Key West didn’t exactly roll out the red carpet for bikers taking part in a long-standing poker run over the weekend.
Instead of blocks filled with tricked-out motorcycles and classic Harley-Davidsons, visitors were greeted with barricades. City employees rolled out barricades along Duval Street to block bikers and anyone else from parking on Key West’s most famous street during one of the historically slowest months in the tourist season.
For the first time in its 45 years, Phil Peterson’s Poker Run didn’t finish in Key West, but at Boondocks restaurant located at mile marker 27.5. The first stop was Gilbert’s Resort in Key Largo.
Workers and business owners on Duval said turning the street into a no-parking zone — bikers were directed toward one of the city lots where they could park for $20 each — was a poor decision when it comes to entertaining guests and making money off a weekend event.
“You have taken money out of all of our pockets during September, the slowest month and the time we need it the most,” bar manager Jenn Stefanacci posted on her Facebook page in response to the city’s move. “Way to kick us while we are down.”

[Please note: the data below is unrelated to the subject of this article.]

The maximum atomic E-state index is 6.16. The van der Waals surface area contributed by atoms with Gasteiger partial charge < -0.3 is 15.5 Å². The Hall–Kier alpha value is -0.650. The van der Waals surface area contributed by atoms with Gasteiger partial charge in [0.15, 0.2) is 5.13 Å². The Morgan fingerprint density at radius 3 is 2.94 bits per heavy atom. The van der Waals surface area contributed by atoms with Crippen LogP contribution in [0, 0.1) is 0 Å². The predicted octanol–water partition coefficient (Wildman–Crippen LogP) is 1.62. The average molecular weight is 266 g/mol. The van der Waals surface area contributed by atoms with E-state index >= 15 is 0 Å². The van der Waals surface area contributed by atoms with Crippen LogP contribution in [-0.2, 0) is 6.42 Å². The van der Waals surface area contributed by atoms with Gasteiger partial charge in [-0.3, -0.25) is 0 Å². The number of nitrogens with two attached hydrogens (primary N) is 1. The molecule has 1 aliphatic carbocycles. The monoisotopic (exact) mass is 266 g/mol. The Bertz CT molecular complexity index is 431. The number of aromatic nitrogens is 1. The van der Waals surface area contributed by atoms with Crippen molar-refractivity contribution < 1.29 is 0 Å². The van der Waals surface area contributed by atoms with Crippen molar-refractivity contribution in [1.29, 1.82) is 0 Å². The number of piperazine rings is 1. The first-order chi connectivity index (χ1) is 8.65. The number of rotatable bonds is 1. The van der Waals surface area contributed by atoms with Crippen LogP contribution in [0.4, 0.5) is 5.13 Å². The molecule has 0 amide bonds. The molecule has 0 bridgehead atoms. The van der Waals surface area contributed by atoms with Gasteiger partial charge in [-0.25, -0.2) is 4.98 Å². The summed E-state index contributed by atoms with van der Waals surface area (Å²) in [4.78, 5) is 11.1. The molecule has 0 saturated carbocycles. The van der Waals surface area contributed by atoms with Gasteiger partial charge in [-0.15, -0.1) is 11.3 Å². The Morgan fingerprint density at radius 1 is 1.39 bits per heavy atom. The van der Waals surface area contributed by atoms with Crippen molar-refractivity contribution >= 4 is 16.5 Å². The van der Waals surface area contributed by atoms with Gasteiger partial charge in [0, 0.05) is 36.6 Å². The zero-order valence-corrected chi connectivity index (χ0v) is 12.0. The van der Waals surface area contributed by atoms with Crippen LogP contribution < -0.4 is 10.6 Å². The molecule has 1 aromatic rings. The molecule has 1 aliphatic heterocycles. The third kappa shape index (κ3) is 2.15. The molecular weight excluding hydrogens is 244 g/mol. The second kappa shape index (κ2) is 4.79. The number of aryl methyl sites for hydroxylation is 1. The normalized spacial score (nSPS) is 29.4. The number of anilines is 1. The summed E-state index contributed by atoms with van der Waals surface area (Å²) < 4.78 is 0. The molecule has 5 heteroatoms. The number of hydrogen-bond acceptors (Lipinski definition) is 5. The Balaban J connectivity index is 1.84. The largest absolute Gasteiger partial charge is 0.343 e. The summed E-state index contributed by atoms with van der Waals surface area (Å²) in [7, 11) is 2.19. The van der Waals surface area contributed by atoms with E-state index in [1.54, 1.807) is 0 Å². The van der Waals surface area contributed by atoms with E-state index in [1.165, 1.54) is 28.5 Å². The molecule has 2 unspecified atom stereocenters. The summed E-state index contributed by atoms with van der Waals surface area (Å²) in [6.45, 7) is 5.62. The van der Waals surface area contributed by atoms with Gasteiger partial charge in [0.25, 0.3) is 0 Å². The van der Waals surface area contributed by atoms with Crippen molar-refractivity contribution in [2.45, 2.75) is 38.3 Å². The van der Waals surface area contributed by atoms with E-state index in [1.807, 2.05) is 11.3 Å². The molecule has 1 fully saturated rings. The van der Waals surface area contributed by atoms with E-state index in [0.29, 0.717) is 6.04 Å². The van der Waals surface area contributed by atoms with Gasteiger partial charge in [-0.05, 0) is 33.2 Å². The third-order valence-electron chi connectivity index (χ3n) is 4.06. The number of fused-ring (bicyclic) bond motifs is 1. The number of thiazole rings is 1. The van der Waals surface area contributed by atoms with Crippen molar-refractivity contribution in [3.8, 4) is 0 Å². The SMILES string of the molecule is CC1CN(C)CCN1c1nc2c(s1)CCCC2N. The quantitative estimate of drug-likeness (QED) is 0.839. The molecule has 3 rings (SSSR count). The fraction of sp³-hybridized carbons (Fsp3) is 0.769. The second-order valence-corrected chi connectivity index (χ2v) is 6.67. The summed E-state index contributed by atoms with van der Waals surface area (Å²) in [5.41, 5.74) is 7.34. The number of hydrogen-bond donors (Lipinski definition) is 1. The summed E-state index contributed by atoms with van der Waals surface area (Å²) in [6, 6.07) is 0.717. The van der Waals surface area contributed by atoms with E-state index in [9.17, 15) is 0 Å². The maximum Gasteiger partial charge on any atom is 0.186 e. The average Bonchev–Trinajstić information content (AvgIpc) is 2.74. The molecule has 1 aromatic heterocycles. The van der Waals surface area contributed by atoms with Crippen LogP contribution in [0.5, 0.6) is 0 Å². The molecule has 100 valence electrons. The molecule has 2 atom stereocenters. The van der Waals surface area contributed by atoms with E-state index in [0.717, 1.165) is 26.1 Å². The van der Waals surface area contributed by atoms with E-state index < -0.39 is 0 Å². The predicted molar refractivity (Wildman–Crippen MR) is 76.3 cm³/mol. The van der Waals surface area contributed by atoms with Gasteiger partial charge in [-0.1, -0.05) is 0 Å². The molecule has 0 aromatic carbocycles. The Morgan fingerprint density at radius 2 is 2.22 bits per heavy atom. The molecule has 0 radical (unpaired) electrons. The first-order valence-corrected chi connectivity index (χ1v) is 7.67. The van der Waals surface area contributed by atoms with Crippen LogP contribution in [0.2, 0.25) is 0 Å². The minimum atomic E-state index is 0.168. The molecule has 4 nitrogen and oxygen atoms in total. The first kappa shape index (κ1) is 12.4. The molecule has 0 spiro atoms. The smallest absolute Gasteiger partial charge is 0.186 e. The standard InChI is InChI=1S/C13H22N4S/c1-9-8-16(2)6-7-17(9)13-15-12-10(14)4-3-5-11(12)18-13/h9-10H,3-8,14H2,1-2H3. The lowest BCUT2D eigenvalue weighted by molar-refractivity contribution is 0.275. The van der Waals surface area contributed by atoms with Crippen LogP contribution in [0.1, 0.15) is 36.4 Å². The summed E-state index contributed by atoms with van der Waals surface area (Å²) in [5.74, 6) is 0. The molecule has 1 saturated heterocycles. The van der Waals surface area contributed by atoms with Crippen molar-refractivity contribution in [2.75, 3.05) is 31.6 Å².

City Commissioner Sam Kaufman on Sunday sent out an email statement on the parking zone decision, saying it wasn’t good.
“Not good for business, not good for locals and not good for tourists,” he wrote. “The city of Key West needs to work out a compromise with the organizer of future Poker Run events whereby there are the appropriate agreements in place for an orderly, safe and fun event.”
“They erred on the side of public safety,” said City Commissioner Clayton Lopez, whose district includes lower Duval Street. “We still had to be prepared. I’m glad they did do something.”
Lopez said he hopes the city can craft a better plan next year but wouldn’t criticize city managers. “That may not get me votes but it’s a realistic point of view,” he said. “Sometimes you have to make these kinds of decisions.”
While Peterson’s blames last year’s canceled event on Hurricane Irma, it had been on hold and then canceled as organizers scrambled to find a nonprofit partner. The event costs at least $30,000 to close the street for two days.
Phil Peterson created the Keys poker run in 1971 as a way to bring business to the region during the slow tourism season. After his death, son Drew Peterson has kept it going.
City commissioners had approved the permits. Kaufman voted against it, saying the event attracts gang members. No application was submitted for this year’s event.
The Key West Sunrise Rotary in 2016 dropped its sponsorship of the event and a biker brawl at the Rumor Lounge downtown left some city leaders wary of allowing the event to continue.